Women Marines Get Different Rules On Physical Fitness

In response to a recent Marine fitness review that found “some current standards are either not relevant, not challenging or not attainable,” the U.S. military branch has changed its fitness standards for women. Formerly, women were required to perform at least three pull-ups in order to pass the Marine’s Physical Fitness Test (PFT). This minimum requirement was the same for men. Now, women have the option of performing a flexed-arm hang in lieu of pull-ups.

This change in fitness standards was partially due to Marine research that found women Marines were only able to perform an average of 1.63 pull-ups, and that 55 percent of female recruits were unable to reach the mandatory minimum. This is in stark contrast to the 1 percent of men who fail this portion of the fitness exam.

The PFT is a semi-annual test comprised of pull-ups (now with the flexed arm-hang option for women), abdominal crunches and a three-mile run. The evaluation is designed to test general fitness levels of Marines and recruits, but it is also directly tied to promotion within the Corps. While women are able to pass the test with a flexed-arm hang, in order to get a perfect score and have their performance become an asset for promotion, they would have to complete 8 pull-ups. In contrast, a perfect score for men requires 20 pull-ups.

Some praise this new change of policy, saying that it will motivate women to work on increasing their score without fear of failure due to an inability to perform pull-ups. Others are skeptical, citing pull-ups as an accurate measure of combat skills that should have no gender distinction in the field.

Removing casualties from danger, throwing a grenade 15 meters and sustainably loading and reloading 50 pounds worth of ammunition are just a few real-world combat duties that are crucial in war time. Some argue that if women are unable to perform pull-ups, how would they be able to adequately assist with these strength-bearing tasks in a war zone? 

Of course, there are physiological differences between men and women. In general, males have more muscle mass than females and are therefore able to pull, lift and carry heavier weights. Still, Greg Jacob, policy director for Service Women’s Action Network, says that these physiological differences are overstated and not solely gender-based. Jacob suggests that muscle mass varies between men as well, depending on build and stature. Instead, Jacob says that goal-driven training can help equal the playing field, rather than giving women a pass on pull-ups.

“I saw women who could only do one or two pull-ups be able to bust out, over the course of four or five months, eight pull-ups,” he said. “And that was because they were training to that standard.”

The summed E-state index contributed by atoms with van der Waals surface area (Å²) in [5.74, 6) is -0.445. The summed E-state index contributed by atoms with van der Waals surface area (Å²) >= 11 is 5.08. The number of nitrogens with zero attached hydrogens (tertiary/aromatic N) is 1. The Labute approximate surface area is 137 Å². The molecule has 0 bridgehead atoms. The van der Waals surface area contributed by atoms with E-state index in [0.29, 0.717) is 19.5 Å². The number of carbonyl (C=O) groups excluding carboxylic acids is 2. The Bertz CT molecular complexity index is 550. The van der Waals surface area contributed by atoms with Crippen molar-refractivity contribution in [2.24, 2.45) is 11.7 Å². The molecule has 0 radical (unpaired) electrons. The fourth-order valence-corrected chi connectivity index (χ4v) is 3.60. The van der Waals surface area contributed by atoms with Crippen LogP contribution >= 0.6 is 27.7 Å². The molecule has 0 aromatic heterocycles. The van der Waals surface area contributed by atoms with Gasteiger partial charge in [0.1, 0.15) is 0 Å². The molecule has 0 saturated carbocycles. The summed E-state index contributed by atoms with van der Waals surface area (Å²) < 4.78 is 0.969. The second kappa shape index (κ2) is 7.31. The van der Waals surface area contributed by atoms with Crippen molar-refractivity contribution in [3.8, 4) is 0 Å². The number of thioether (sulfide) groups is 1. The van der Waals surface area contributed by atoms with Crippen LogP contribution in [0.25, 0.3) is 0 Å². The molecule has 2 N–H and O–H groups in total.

Previous to this fitness policy change, the Pentagon took a firm stance that its standards would not be lowered for women. In fact, in late 2012 the Marine Corps sought to toughen them, citing “nonnegotiable physical demands” as being part of the repertoire for armed combat, regardless of gender. If women were to participate in combat, they would first have to prove themselves physically capable. Now the policy has been reversed, as most women were unable to meet the difficult pull-up standard. 

This change in policy begs the question of whether our society is headed in the “separate but equal” direction when it comes to gender rights. On one hand, women would be unable to move up the ranks within the Marine Corps without these new lowered standards. This seems unfair. However, allowing women the opportunity to pass critical fitness tests with lower-caliber strength than men could lead to compromised performance in the battle field. It looks like there is no easy answer. 

What do you think? Do you agree with the lowered pull-up standard for women, or do you believe men and women should have to perform the same level of fitness testing in the Marines?

—Stephanie Catudal

Stephanie Catudal is a mother, writer, hiker and outdoor enthusiast.  She can often be found exploring the Ponderosa pine forests of Northern Arizona, or splashing in the cool waters of Sedona’s red rock canyons with her husband and two daughters.  Steph is a holistic health enthusiast and finds strength in her personal pursuit of fitness and wellness.  She has degrees in Media, Peace and Conflict studies and is passionate about building peace both abroad and within her community.



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